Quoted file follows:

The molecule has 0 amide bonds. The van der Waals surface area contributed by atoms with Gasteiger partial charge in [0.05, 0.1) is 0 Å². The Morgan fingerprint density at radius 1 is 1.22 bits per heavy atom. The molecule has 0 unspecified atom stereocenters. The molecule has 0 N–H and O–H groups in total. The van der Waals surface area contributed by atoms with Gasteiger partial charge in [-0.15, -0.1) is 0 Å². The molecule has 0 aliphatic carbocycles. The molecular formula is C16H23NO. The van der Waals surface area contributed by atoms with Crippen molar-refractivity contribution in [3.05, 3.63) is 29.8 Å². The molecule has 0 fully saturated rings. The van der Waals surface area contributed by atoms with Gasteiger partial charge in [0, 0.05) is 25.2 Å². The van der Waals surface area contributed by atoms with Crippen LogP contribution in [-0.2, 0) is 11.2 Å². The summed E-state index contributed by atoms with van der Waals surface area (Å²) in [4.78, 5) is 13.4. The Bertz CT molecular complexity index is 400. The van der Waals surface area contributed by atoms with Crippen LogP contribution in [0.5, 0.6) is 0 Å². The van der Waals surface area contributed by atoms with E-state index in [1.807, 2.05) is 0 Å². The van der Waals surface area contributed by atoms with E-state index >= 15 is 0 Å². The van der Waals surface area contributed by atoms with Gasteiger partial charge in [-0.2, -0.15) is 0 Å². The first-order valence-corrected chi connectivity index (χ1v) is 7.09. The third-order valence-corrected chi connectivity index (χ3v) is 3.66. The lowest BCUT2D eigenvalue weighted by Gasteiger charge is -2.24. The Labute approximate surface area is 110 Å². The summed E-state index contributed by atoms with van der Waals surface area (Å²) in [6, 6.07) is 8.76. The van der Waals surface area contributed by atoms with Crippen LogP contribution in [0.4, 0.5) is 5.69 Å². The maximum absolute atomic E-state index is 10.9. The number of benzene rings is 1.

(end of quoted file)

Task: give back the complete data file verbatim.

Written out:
The molecule has 0 amide bonds. The van der Waals surface area contributed by atoms with Gasteiger partial charge in [0.05, 0.1) is 0 Å². The Morgan fingerprint density at radius 1 is 1.22 bits per heavy atom. The molecule has 0 unspecified atom stereocenters. The molecule has 0 N–H and O–H groups in total. The van der Waals surface area contributed by atoms with Gasteiger partial charge in [-0.15, -0.1) is 0 Å². The molecule has 0 aliphatic carbocycles. The molecular formula is C16H23NO. The van der Waals surface area contributed by atoms with Crippen molar-refractivity contribution in [3.05, 3.63) is 29.8 Å². The molecule has 0 fully saturated rings. The van der Waals surface area contributed by atoms with Gasteiger partial charge in [0, 0.05) is 25.2 Å². The van der Waals surface area contributed by atoms with Crippen LogP contribution in [-0.2, 0) is 11.2 Å². The summed E-state index contributed by atoms with van der Waals surface area (Å²) in [4.78, 5) is 13.4. The Bertz CT molecular complexity index is 400. The van der Waals surface area contributed by atoms with Crippen LogP contribution in [0.5, 0.6) is 0 Å². The van der Waals surface area contributed by atoms with E-state index in [1.807, 2.05) is 0 Å². The van der Waals surface area contributed by atoms with E-state index >= 15 is 0 Å². The van der Waals surface area contributed by atoms with Gasteiger partial charge in [-0.2, -0.15) is 0 Å². The first-order valence-corrected chi connectivity index (χ1v) is 7.09. The third-order valence-corrected chi connectivity index (χ3v) is 3.66. The lowest BCUT2D eigenvalue weighted by Gasteiger charge is -2.24. The Labute approximate surface area is 110 Å². The summed E-state index contributed by atoms with van der Waals surface area (Å²) in [6, 6.07) is 8.76. The van der Waals surface area contributed by atoms with Crippen LogP contribution in [0.4, 0.5) is 5.69 Å². The maximum absolute atomic E-state index is 10.9. The number of benzene rings is 1.